the writings of a mind

Title: Martian Gothic Unification
Genre: Action Adventure
Big Word: Asphyxiated
Strap: In space no one can hear you eat ice cream. Is someone elseís joke. As is this.

"Stay alive, stay alone." Or so I have been instructed repeatedly the last couple of days. Good instructions indeed, were you a tightrope-walking hermit. Or indeed, if you were a crack team of investigators visiting the derelict Vita 1 base on Mars.

"If one dies, they all die. But, in the end, only two can survive." Yes indeed. None of them can die, or the other two will as well, apart from if one of them dies, and then the other two will survive. It is with this wad of logic that you begin playing Martian Gothic: Unification, and not really a lot else. Sketchy details about a disaster on the Mars base, and the obscure warning above, are all you know as you begin playing Creative Realityís 3D adventure. Only through investigation can you discover the true extent of the disaster. Or so it says here.

Martian G:U would be unique if it werenít for the fact that itís like so many other things. Everything clearly borrows heavily from Resident Evilís style, using fixed camera points for cinematic effect, and music to create a horror-movie environment. But where the twist would lie, if it werenít for the fact that it was someone elseís twist, is in that you control three separate characters throughout the game. It is they who must never meet, or face the ambiguously certain doom. But for a title that seems to rely so heavily on its innovative approach, it becomes quite embarrassing for anyone who remembers Day Of The Tentacle. Or The Dig. The fun of passing objects between three characters, adding a third dimension to puzzle solving, has already been done the best itís ever going to be, thankyouverymuch. And sadly, MG:U doesnít really come close.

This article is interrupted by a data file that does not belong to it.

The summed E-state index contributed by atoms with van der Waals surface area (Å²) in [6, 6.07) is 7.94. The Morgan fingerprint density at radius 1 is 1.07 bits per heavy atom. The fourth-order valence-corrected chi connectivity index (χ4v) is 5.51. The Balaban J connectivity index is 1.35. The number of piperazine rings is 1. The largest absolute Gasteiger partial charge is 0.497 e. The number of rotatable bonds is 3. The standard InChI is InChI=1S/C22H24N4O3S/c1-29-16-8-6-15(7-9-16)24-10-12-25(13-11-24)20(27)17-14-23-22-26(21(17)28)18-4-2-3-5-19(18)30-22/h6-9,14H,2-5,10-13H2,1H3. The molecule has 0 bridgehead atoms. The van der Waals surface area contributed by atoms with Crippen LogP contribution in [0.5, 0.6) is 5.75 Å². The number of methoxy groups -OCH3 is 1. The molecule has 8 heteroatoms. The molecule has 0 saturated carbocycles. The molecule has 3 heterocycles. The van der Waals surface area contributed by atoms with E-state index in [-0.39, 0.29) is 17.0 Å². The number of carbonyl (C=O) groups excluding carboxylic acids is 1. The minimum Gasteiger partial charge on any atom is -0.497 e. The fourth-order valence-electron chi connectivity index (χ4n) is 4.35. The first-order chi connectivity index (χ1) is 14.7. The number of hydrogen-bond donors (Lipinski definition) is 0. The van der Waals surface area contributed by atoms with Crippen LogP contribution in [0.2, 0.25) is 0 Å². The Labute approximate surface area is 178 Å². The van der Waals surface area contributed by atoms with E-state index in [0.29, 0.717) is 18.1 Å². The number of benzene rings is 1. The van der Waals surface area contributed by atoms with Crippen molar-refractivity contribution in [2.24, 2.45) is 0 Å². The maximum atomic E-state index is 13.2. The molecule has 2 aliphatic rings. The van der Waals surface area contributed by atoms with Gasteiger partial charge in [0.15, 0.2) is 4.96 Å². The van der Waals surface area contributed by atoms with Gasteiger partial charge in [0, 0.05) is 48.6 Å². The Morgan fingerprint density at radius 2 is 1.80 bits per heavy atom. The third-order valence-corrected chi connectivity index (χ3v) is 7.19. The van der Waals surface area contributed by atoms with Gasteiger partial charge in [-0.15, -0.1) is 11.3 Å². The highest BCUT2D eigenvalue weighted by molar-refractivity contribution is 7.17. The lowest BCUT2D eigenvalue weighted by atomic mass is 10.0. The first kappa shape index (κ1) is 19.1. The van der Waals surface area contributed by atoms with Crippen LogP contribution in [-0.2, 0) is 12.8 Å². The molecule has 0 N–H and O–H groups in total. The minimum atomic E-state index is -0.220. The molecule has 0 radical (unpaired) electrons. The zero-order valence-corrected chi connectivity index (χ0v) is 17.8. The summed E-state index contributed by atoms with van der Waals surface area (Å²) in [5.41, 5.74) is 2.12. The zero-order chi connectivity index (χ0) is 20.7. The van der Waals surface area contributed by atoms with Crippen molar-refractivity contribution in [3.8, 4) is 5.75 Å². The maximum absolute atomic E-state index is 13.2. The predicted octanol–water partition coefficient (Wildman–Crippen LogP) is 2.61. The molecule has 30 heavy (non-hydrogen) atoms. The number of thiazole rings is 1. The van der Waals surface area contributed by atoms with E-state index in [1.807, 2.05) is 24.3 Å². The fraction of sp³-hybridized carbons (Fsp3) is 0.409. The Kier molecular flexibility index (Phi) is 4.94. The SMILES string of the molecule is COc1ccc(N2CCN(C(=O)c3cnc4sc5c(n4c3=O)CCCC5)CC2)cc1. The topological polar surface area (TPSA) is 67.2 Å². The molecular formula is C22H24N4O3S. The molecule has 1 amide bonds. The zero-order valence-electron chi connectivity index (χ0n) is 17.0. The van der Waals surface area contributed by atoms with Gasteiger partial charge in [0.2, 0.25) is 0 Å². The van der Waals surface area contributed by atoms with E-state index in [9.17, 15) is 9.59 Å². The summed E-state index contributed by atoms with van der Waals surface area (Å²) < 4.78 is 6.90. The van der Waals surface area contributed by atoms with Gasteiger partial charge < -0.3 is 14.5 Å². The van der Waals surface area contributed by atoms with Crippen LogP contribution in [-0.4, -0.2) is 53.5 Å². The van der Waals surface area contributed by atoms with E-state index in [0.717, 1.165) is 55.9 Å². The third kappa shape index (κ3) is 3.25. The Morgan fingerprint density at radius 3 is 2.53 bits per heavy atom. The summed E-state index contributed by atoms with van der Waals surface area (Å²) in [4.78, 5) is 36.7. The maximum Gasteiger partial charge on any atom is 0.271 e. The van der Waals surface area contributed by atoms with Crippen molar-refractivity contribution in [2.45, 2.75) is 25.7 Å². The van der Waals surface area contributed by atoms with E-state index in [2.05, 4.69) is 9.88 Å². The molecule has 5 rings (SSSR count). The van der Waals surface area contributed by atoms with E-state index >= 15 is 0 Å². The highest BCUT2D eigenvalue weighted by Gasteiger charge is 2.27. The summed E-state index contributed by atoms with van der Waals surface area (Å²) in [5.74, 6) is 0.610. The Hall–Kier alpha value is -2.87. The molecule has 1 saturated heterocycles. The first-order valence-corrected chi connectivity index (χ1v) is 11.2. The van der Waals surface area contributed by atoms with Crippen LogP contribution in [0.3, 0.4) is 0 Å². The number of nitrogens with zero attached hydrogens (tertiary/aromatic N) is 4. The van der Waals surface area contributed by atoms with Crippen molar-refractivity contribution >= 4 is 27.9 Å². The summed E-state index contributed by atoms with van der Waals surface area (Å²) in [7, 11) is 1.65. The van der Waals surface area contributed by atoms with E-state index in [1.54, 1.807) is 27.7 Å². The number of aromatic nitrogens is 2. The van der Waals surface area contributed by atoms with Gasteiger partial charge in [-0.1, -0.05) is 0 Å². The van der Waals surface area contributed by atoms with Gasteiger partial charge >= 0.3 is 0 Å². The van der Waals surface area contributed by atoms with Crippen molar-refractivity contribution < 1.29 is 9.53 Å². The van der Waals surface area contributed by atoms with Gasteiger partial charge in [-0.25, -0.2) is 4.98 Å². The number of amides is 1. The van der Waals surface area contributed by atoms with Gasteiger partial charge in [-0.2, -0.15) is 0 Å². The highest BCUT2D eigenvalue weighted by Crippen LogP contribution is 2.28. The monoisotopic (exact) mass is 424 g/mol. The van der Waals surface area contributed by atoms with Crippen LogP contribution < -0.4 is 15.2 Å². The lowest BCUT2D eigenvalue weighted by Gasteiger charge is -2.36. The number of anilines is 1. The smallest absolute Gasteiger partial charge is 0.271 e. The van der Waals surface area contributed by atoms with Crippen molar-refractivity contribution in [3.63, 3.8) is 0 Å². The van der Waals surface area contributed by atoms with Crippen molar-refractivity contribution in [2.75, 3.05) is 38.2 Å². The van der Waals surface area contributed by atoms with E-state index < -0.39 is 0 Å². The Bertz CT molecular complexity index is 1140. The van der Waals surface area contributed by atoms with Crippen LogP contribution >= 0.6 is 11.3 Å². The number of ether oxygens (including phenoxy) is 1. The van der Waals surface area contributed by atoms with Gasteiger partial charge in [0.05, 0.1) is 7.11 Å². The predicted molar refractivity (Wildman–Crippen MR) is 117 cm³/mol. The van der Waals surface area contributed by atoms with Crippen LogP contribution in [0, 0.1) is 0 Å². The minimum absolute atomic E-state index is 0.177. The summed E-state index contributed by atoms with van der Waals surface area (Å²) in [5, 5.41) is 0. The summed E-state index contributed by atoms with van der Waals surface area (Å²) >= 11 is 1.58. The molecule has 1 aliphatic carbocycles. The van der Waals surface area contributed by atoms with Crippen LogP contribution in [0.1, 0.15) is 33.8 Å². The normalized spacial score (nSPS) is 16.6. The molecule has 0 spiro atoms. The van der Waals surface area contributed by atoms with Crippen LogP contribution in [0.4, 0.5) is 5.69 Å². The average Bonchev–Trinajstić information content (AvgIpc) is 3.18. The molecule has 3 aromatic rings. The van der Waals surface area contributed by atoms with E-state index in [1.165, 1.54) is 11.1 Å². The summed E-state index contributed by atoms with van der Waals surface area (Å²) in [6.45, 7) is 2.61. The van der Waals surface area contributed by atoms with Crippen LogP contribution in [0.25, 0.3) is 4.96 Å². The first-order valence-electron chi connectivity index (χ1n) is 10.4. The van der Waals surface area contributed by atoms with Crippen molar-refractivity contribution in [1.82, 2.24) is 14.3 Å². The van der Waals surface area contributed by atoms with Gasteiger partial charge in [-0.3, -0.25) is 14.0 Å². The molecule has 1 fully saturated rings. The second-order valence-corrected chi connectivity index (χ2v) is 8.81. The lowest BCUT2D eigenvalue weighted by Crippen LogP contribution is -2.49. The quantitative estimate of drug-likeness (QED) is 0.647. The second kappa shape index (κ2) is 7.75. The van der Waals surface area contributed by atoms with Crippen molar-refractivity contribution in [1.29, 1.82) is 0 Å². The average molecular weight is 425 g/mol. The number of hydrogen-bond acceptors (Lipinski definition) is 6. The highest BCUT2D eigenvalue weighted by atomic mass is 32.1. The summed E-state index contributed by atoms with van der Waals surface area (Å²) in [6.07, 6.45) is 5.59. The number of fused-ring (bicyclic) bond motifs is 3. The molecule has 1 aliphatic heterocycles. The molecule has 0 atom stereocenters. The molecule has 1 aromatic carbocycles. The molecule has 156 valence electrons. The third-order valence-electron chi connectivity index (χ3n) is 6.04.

The idea of an unravelling storyline is an exciting one, but in order for it to work, the player must want to stay on to find out what happens next. And even more importantly, be able to stay on. Creative Reality have opted for "in-game" saving, so, much like Resident Evil, you must find a place where you can save. But these are so few and far between, and so heavily booby-trapped, that actually getting a save made is pot-luck. And when you die (or more often, when one of the frequent crashes occur) just before you manage, an hourís play can disappear into the ether. The patience required to go back and do it again wears thin very quickly. This coupled with insanely random announcements that everyone is going to die in 5 minutes, and no clues as to what to do about it, make having any fun an very trying test.

There is an extremely good game in here. Thatís what makes this so knuckle-chewingly, wall-punchingly aggravating. You can see the blank video you so desperately need, but youíre buggered if you can get the cellophane off in time.

Margin Note:

The music is such a vital element to creating a strong horror-game. But when in the (admittedly fantastic) open titles, you see the score credited to "Fir Q", two thoughts go through the mind. 1) Oh dear. We all know whoís joke that is, so leave it alone. And 2) Weíre stuffed then arenít we. Atmosphere does not abound. It kind of lollops.


 Another Playstation title masquerading as a PC adventure game. Darn it.


Tech Specs:

Publisher: Take2
Developer: Creative Reality
Price: £35
Minimum System: PII 266, 32 Mb RAM, 3D card, 450 Mb HD
Recommended: 500MHz, 64 Mb RAM, 16Mb 3D card, 700Mb HD, gamepad.
Multi-player: No
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